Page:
#IAmMySong Favorite 



Mar 11 2021



In response to a memo from Afghanistan's education ministry, Ahmad Sarmast, the founder of Afghanistan's Institute of Music, began a Twitter campaign with the hashtag #IAmMySong. In response to the hashtag, Afghan girls have taken to Twitter with videos of themselves singing tagged with Sarmast's hashtag and spreading petitions against the ban. The ministry memo banned girls 12 years old and older from singing at school functions. The campaign against the directive has had over 600,000 clicks, according to Haroon Baluch of BytesforAll, a Pakistan-based rights organization that monitors internet traffic.

The memo violates both national and international law, Sarmast said. According to one tweet, 100,000 signatures have been collected throughout several Afghan provinces to protest the directive. Sarmast said he began the #IAmMySong to “let authorities know that the people of Afghanistan oppose this decision and they will stand for the rights of the children, whether boys or girls."

The authorities have since stated that the goal of the memo was to reduce singing groups out of concern for the coronavirus pandemic. They say the memo was a mistake and that its authors had misunderstood the objective.

The controversy comes as women’s rights activists and civil society groups are fighting to ensure that fragile human rights gains made over the last 20 years in Afghanistan — since the U.S.-led invasion ousted the Taliban regime — take center stage in the peace talks underway with the insurgents. It also shows how the rights of girls and women are under threat from conservatives on both sides of the protracted conflict. The memo, a copy of which was seen by The Associated Press, does not mention the pandemic or any health concerns, rather it clearly states that girls older than 12 cannot perform in any public events and that singing at such events is strictly forbidden. It goes on to say that only female teachers can teach music to girls older than 12.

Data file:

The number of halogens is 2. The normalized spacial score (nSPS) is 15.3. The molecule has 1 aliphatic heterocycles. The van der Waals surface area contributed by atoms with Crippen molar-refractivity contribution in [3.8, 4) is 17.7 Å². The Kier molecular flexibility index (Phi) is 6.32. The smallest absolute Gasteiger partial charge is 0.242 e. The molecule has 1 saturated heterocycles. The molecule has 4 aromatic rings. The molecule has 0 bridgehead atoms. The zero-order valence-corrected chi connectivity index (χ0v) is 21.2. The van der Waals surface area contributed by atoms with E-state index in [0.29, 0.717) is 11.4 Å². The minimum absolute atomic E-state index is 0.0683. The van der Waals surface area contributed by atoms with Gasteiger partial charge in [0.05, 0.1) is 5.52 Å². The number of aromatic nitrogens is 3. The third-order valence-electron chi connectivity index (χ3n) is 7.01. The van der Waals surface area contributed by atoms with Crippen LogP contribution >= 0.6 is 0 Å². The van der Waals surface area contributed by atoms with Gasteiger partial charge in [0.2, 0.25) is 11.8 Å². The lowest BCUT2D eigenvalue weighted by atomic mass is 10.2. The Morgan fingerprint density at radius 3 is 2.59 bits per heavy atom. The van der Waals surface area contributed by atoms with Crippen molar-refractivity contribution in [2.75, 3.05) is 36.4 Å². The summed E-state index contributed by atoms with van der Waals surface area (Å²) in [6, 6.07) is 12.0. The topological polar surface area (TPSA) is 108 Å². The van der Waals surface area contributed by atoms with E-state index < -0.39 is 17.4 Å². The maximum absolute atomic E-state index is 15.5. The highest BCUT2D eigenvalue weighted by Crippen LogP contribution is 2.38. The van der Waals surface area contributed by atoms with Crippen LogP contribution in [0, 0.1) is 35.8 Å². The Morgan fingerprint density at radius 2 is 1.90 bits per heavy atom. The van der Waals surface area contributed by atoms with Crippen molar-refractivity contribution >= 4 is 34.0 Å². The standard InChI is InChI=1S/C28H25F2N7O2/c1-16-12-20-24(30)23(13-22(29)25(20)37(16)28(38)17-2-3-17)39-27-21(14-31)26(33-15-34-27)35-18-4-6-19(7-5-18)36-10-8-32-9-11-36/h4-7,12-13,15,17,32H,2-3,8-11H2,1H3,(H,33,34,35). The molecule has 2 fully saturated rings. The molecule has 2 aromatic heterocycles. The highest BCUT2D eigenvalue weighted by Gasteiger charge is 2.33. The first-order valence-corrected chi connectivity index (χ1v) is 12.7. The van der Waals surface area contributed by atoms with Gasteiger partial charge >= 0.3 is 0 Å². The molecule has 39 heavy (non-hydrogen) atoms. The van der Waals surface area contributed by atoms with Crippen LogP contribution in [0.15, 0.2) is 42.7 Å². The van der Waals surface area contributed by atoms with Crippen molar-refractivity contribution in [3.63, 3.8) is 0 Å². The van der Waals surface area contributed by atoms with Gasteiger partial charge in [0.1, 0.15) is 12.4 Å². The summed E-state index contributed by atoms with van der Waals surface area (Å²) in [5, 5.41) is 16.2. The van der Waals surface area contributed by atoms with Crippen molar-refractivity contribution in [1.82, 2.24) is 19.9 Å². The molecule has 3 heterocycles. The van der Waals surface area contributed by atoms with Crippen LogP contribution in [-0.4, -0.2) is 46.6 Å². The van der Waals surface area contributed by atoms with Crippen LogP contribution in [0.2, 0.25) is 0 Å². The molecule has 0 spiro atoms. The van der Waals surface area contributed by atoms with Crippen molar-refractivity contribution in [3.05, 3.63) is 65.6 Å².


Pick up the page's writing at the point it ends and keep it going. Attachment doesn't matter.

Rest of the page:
The memo, which went to all school districts in Kabul, was rescinded, said ministry spokeswoman Najiba Arian, insisting that its authors had misunderstood the purpose. A new memo was subsequently sent, saying music groups for both secondary school girls and boys are banned due to coronavirus concerns. After the fiasco of the first memo, a second one went out. It banned both boys and girls older than 12 from singing or performing in public — an even more shocking directive as it takes “the right of choice and freedom of expression away from all students in secondary and high schools,” Sarmast said.


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The campaign brought visibility to the cause of women's rights in Afghanistan and succeeded in getting the government to overturn their original memo. The campaign however is ongoing in terms of promoting women's artistic freedom and ensuring that students have the opportunity to express themselves in Afghanistan.